It was the assistance of Lucie Arnaz, the real-life daughter of Ball and Desi Arnaz, who provided Sorkin with private home movies of the family’s life, which fully committed Sorkin to writing and eventually directing the project.
“In these home movies, they’re sitting around the pool and Lucy is barely recognizable because she’s a knockout, she’s a Rita Hayworth-level knockout,” he says. “In the 1950s, a woman couldn’t have any hint of sexiness on TV. But it wasn’t just the physicality. It was their personalities. I think what really hooked me in is that the two of them were so deeply in love with each other and yet couldn’t make it work, that there were these kind of hairline fractures built into both of their biographies and personalities that were going to prevent them from living happily ever after.”
Even with the wealth of material at his disposal, from the Arnaz family home movies to the books, to the extensive documentation of the show and its production, Sorkin says he wasn’t interested in writing a standard biopic: “I didn’t want a cradle to grave story where this happened and this happened, and this happened, and this happened–kind of a greatest hits album of Lucy and Desi.”
He continues, “I got it into my head that if I could tell a story that took place entirely during one production week of I Love Lucy, Monday table read to Friday audience taping, there might be something there. I had basically collected enough points of friction between Lucy and Desi, between Lucy and Vivian Vance, between all the characters that I felt like I had enough to write a good screenplay.”
Which brings us around to the “Lucy was a communist” shocker again. Although Ball did register to vote as a member of the Communist Party in 1936, she claimed in sealed 1953 testimony to the House Un-American Activities Committee–the sordid Congressional entity that rounded up names for the Hollywood blacklist–that she registered at the insistence of her grandfather, who was a socialist. While there are more details to the story, she was cleared. At least until the accusation was brought up during the filming of I Love Lucy’s third season.
“Other than a death in the family, you can’t imagine a bigger crisis for an actor, a writer, a director, anyone in the movie business in 1953,” says Sorkin. “Lucy came very close to being literally cancelled, and there were a lot of parallels to what we see today. The crime, if you will, that she committed 16 years earlier… was for a benign reason. She wanted to honor her grandpa, Fred, who had raised her since she was four. And she was going to literally get cancelled for it. So I liked that. I also think that reminding ourselves here in Hollywood about the blacklist from time to time is a good idea.”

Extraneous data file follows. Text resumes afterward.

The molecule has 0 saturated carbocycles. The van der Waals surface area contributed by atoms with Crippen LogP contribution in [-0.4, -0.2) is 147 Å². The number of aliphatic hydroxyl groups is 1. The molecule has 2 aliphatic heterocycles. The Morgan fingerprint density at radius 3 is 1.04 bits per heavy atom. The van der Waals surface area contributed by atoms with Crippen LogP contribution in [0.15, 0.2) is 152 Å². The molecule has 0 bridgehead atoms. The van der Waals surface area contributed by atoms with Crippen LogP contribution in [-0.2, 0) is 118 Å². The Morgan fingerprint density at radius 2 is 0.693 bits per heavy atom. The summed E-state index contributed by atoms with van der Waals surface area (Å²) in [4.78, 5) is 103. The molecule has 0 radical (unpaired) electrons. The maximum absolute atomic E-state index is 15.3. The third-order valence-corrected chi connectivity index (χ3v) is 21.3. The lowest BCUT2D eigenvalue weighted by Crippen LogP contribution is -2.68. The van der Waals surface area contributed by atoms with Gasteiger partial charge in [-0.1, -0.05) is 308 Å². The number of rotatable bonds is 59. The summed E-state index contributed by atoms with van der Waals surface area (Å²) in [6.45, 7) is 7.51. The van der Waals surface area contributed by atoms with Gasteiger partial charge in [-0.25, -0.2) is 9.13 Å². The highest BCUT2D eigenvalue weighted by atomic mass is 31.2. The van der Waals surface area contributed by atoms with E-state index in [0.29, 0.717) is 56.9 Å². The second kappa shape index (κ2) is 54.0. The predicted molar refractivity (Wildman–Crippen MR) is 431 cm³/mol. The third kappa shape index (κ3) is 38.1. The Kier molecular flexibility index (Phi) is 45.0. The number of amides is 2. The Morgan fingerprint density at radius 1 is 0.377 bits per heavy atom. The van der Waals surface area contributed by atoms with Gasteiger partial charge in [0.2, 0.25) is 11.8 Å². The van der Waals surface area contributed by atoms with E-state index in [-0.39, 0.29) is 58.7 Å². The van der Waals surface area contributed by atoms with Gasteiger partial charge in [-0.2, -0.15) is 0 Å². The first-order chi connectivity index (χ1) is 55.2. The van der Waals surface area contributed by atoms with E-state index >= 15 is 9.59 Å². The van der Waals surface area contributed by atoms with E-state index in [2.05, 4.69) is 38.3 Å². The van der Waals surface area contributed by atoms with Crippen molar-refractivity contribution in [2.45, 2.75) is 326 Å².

While the main thrust of the narrative in Being the Ricardos is about how Ball and Arnaz are going to handle the blacklist threat and save their show, Sorkin says that the other aspects of the couple’s success with Lucy–the groundbreaking nature of the show–were what he wanted to emphasize as well.
“[It was] as groundbreaking as can be,” proclaims Sorkin about the show now. “And I think that anyone who has ever done a half-hour comedy has been walking in the footprints that Lucy and Desi laid. But Lucy also insisted that Desi play her husband simply because she thought it would save her marriage. It wasn’t about, ‘Hey, this is a great idea doing I Love Lucy.’ It was, ‘I can get Desi off the road with his orchestra. We’ll see each other.’ Lucy had a real yearning for domesticity and she took on very powerful forces like CBS and Philip Morris Tobacco. This was an interracial couple on TV, which was unheard of.”
Most importantly, concludes Sorkin, he hopes that viewers come away from watching Being the Ricardos with a better understanding of the incredibly talented actors and creators who made I Love Lucy the cultural landmark that it is today.
“Mostly, I want [audiences] to have had a good time for the two hours that we’ve asked for their attention in the theater,” he says. “But beyond that, I want them to know that Lucy and Desi, and Bill and Vivian, are considerably more complicated than the characters we know and love on TV. I think that’s a good thing. I think it celebrates who we are.”
Being the Ricardos is streaming now on Amazon Prime Video.